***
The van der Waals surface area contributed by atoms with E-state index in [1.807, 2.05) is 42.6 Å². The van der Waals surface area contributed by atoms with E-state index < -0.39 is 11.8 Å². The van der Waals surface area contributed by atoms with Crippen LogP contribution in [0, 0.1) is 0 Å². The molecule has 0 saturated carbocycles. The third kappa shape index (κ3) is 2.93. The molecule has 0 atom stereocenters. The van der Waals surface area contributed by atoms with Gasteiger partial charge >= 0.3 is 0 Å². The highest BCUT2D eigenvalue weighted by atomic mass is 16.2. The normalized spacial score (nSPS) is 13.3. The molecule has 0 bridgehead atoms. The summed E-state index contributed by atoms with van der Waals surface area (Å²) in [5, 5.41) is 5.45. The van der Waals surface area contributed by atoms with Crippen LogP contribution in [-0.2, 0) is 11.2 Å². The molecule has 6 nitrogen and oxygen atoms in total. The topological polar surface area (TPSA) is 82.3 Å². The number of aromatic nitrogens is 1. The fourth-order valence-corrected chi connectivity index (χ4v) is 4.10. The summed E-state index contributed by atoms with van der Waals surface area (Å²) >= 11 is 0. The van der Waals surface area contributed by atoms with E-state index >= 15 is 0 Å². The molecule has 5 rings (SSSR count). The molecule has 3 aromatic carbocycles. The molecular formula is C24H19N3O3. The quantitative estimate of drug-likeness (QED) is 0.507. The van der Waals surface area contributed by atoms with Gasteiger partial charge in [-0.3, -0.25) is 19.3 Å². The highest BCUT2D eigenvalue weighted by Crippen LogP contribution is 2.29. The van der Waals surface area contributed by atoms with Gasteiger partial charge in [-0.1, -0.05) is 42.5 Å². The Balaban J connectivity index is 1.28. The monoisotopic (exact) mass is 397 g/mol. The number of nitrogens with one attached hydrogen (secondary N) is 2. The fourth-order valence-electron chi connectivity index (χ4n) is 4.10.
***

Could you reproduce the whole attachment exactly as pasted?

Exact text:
The van der Waals surface area contributed by atoms with E-state index in [1.807, 2.05) is 42.6 Å². The van der Waals surface area contributed by atoms with E-state index < -0.39 is 11.8 Å². The van der Waals surface area contributed by atoms with Crippen LogP contribution in [0, 0.1) is 0 Å². The molecule has 0 saturated carbocycles. The third kappa shape index (κ3) is 2.93. The molecule has 0 atom stereocenters. The van der Waals surface area contributed by atoms with Gasteiger partial charge >= 0.3 is 0 Å². The highest BCUT2D eigenvalue weighted by atomic mass is 16.2. The normalized spacial score (nSPS) is 13.3. The molecule has 0 bridgehead atoms. The summed E-state index contributed by atoms with van der Waals surface area (Å²) in [5, 5.41) is 5.45. The van der Waals surface area contributed by atoms with Crippen LogP contribution in [-0.2, 0) is 11.2 Å². The molecule has 6 nitrogen and oxygen atoms in total. The topological polar surface area (TPSA) is 82.3 Å². The number of aromatic nitrogens is 1. The fourth-order valence-corrected chi connectivity index (χ4v) is 4.10. The summed E-state index contributed by atoms with van der Waals surface area (Å²) >= 11 is 0. The van der Waals surface area contributed by atoms with E-state index >= 15 is 0 Å². The molecule has 5 rings (SSSR count). The molecule has 3 aromatic carbocycles. The molecular formula is C24H19N3O3. The quantitative estimate of drug-likeness (QED) is 0.507. The van der Waals surface area contributed by atoms with Gasteiger partial charge in [-0.3, -0.25) is 19.3 Å². The highest BCUT2D eigenvalue weighted by Crippen LogP contribution is 2.29. The van der Waals surface area contributed by atoms with Gasteiger partial charge in [-0.1, -0.05) is 42.5 Å². The Balaban J connectivity index is 1.28. The monoisotopic (exact) mass is 397 g/mol. The number of nitrogens with one attached hydrogen (secondary N) is 2. The fourth-order valence-electron chi connectivity index (χ4n) is 4.10.